Puppy. Week 3

After the chaos of the pup arriving, this week has felt relatively easy. The toilet training is going well and as long as I let him out when he wakes, after playing and roughly every half an hour all goes well. We have had two accidents both because I didn’t follow the rules. I merely cleaned it up and made more effort next time. Telling him off, punishing him or freaking out may well have created a bad association and he may well then try and avoid me to toilet in peace. Aside from that it was all over by the time I noticed and punishment needs to arrive at the time or within 0.5 seconds which for most people is as good as at the time. It also needs to be connected to the environment rather than with you or the pup will just associate the punishment with you and try and avoid you. Therefore trying to punish a dog when toilet training is actually quite difficult and therefore not worth worrying about given that teaching good habits is so effective. As it is he is quite happy for me to hover (ready to pick it up before he eats his pooh). He is not eating his pooh so much now but is far more likely to first thing in the morning. Knowing this I am with him ready to distract with some cheese whilst I pick up immediately.

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Everything else feels pretty routine now. He is happily sleeping through the night now and when we wake he is straight out for a wee and pooh. He has is food and then goes nuts trying to bite legs so we distract onto towels. When he calms down we explore the garden and maybe retrieve some balls. His interest in balls is limited. Some he likes and some he doesn’t. He quite often will chase and then ignore. This is a process and his desire for balls will grow as he learns they are fun. There is no such thing as ‘ball drive’ so don’t let people panic you if your pup isn’t interested in them at this stage. If your pup isn’t interested you may be better off just finding other objects that he is interested in at this stage rather than risk making bad associations. I normally give him about half an hour or so attention then place him in the crate whilst I get myself ready. Sometimes I will give him a cardboard box from the recycling or whatever else he can safely chew up. A bit of cream cheese or pate on it guarantees he is distracted and prevents any bad habits in the crate whilst I get ready.

I have made no efforts to take him to new places or see new things this week although there is always an opportunity. Just letting him in the front room at home is a new experience. Seeing a few new things is good but don’t overdo it. It is easy to forget at this stage that they have been through a lot and this week is a great time to take stock of your progress and start planning the coming weeks.

He is due his second booster on Thursday so I know I’ve got a big day that day. Friday will be a quiet day at home just in case there are any side effects. Being overly tired, ill or injured can lower the dogs tolerance and make anything feel scarier than it would otherwise be.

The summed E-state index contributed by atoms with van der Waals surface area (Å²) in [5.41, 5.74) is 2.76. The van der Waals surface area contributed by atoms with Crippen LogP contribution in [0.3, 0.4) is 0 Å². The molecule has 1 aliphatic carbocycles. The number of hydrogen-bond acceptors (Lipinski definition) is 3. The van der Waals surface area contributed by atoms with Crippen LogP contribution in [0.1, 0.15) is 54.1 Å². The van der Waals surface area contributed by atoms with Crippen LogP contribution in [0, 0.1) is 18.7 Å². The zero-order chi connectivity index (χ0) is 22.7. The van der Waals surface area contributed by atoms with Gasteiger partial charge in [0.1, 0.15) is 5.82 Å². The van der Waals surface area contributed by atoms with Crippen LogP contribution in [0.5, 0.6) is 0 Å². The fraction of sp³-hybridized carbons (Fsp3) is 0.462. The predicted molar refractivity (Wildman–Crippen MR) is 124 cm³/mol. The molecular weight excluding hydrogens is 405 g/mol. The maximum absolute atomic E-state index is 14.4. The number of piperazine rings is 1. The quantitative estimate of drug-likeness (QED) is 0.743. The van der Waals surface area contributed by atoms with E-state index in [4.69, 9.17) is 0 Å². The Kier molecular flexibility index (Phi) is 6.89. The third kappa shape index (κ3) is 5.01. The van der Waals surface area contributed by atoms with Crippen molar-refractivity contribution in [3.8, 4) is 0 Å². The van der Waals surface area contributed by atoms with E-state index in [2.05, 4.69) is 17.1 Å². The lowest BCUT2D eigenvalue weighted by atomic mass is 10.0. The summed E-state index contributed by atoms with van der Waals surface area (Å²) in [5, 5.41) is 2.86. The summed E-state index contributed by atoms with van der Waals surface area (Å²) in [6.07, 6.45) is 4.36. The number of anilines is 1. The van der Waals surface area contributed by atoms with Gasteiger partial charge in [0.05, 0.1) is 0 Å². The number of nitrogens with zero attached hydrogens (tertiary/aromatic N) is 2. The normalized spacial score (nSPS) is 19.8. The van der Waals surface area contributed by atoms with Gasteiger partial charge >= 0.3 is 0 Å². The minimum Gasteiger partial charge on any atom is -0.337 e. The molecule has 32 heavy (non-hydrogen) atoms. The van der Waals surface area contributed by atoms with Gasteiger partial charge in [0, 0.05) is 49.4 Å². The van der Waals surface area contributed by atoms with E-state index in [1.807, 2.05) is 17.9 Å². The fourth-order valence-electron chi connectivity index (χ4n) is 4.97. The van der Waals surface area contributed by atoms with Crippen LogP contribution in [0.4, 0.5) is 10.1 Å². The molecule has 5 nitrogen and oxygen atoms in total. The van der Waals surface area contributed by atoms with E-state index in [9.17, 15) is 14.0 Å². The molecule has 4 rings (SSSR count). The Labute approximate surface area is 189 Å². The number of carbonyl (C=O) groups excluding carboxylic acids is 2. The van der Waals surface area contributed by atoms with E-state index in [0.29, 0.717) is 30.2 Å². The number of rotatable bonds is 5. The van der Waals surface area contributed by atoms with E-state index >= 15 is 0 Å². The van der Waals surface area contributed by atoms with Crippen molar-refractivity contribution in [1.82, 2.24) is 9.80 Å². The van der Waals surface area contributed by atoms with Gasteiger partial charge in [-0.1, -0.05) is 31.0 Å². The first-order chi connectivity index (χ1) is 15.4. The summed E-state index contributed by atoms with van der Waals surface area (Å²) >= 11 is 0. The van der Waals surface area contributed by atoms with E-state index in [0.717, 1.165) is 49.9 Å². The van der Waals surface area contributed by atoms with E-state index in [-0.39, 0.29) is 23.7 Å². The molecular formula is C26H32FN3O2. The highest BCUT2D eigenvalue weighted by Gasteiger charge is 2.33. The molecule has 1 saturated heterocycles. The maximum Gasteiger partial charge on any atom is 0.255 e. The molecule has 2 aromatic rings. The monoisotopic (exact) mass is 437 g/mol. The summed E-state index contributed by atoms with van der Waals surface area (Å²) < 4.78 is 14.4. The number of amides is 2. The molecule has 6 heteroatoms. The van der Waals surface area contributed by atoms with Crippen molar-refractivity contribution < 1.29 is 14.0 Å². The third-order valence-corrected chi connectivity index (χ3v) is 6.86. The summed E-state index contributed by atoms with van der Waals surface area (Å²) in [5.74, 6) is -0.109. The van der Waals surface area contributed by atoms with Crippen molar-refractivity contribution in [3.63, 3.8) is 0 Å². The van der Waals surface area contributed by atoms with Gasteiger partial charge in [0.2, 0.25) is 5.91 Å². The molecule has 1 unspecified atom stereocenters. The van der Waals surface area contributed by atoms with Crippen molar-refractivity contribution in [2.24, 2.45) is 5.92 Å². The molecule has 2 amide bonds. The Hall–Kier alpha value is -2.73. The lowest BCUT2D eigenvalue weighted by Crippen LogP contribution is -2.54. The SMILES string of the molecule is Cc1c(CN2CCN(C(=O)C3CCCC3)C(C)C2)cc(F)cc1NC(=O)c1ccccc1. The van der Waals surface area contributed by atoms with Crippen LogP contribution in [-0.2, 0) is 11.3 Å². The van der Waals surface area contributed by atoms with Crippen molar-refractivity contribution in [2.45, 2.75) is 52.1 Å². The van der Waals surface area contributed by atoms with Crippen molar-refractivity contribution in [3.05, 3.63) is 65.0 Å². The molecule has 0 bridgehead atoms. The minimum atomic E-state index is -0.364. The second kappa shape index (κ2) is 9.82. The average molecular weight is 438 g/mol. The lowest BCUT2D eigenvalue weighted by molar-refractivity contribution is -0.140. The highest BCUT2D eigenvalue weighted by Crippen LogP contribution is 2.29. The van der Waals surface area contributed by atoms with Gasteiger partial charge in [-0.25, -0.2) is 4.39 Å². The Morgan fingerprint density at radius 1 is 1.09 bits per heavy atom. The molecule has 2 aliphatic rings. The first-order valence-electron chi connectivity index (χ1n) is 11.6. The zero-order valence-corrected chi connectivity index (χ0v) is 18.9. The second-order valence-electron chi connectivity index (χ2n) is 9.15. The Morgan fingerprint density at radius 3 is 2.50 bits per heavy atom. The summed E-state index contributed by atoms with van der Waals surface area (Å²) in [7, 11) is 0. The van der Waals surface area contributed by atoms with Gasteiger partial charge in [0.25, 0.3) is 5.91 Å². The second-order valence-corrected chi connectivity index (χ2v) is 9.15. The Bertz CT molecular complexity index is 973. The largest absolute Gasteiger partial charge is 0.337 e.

He met his brother Marshy and my mums dog and cat again last week and also had a sleepover with his handler and met his Great Dane again. This coming week could be time to meet a new dog so I will seek out a nice puppy friendly specimen for him. He isn’t yet protected by his vaccinations so we are risk managing by meeting dogs we know to be fit and healthy and only going places where dog walkers don’t routinely go. Whilst the vets may disagree, the benefits from early socialisation cannot be over emphasised. It is especially important that he learn to meet not just dogs that he knows but learns how to deal with meeting new dogs as this is a separate skill. He will quickly become a very confident, large dog and if his social skills aren’t good, the tendency will be to withdraw from new interactions and the problem will get worse. It is much better to be proactive at this stage and prevent any possible issues before they arise.food

Whilst paying with him I am always thinking about the end game and how what I am doing is working towards that goal. He has a good recall and will happily chase towels and rags, legs and brushes. At this stage we will play with anything that gets him excited but I will gradually play less and less with things like brushes as the intensity to play with rags increases. I also throw things and encourage him to bring them back. Again, at this stage we are limited to whatever he will pick up but I will again move him towards balls as that will be my toy of choice. It is all about making him chase and bite at this stage.

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I am also encouraging barking and when he is excited will happily bark in response to a bah! sound. I have also started to feed him in the plastic pot so he needs to push and knock it around and use his nose to find the food. This all helps to increase his problem solving, tenacity and determination as well as using up some of that brain power to tire him out rather than having to exercise his rapidly growing body.

Everything I do will always be about encouraging or discouraging future behaviour. Whilst there is no need to panic and try and stop unwanted behaviour at this stage I am conscious of them and taking steps to distract, divert or manage them so as to not let them develop into habits with a long reinforcement history. Equally I am using the same technique to encourage desirable behaviour but there is no requirement to worry about commands and control positions or any kind of ‘formal’ training just yet. The aim is to make a well rounded individual that has all the drive and enthusiasm to do the job. Teaching sit, down and stand can come much, much later. It is all about prioritising your time in line with the puppys developmental stages  at the moment.

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